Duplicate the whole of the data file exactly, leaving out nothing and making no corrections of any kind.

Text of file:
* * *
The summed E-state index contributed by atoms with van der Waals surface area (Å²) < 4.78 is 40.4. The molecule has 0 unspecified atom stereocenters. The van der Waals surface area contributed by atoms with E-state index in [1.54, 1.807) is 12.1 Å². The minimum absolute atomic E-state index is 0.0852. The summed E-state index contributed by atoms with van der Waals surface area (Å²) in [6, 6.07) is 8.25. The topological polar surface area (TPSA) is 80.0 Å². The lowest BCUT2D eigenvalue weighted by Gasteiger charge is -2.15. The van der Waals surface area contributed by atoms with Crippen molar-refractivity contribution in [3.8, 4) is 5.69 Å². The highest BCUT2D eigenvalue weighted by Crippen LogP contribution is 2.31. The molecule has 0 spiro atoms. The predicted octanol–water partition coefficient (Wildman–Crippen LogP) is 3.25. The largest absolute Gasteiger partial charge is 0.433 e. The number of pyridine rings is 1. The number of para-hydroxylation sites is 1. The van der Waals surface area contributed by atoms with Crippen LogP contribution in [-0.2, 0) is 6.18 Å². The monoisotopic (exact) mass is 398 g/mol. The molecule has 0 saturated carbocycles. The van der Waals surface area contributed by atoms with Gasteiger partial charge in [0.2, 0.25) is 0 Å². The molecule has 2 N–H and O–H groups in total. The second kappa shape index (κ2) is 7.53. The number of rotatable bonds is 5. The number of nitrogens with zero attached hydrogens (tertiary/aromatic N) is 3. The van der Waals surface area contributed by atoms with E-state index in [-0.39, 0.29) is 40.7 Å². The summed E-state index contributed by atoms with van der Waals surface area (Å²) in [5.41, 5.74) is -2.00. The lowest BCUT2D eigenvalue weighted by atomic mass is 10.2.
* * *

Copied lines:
The summed E-state index contributed by atoms with van der Waals surface area (Å²) < 4.78 is 40.4. The molecule has 0 unspecified atom stereocenters. The van der Waals surface area contributed by atoms with E-state index in [1.54, 1.807) is 12.1 Å². The minimum absolute atomic E-state index is 0.0852. The summed E-state index contributed by atoms with van der Waals surface area (Å²) in [6, 6.07) is 8.25. The topological polar surface area (TPSA) is 80.0 Å². The lowest BCUT2D eigenvalue weighted by Gasteiger charge is -2.15. The van der Waals surface area contributed by atoms with Crippen molar-refractivity contribution in [3.8, 4) is 5.69 Å². The highest BCUT2D eigenvalue weighted by Crippen LogP contribution is 2.31. The molecule has 0 spiro atoms. The predicted octanol–water partition coefficient (Wildman–Crippen LogP) is 3.25. The largest absolute Gasteiger partial charge is 0.433 e. The number of pyridine rings is 1. The number of para-hydroxylation sites is 1. The van der Waals surface area contributed by atoms with Crippen LogP contribution in [-0.2, 0) is 6.18 Å². The monoisotopic (exact) mass is 398 g/mol. The molecule has 0 saturated carbocycles. The van der Waals surface area contributed by atoms with Gasteiger partial charge in [0.2, 0.25) is 0 Å². The molecule has 2 N–H and O–H groups in total. The second kappa shape index (κ2) is 7.53. The number of rotatable bonds is 5. The number of nitrogens with zero attached hydrogens (tertiary/aromatic N) is 3. The van der Waals surface area contributed by atoms with E-state index in [-0.39, 0.29) is 40.7 Å². The summed E-state index contributed by atoms with van der Waals surface area (Å²) in [5.41, 5.74) is -2.00. The lowest BCUT2D eigenvalue weighted by atomic mass is 10.2.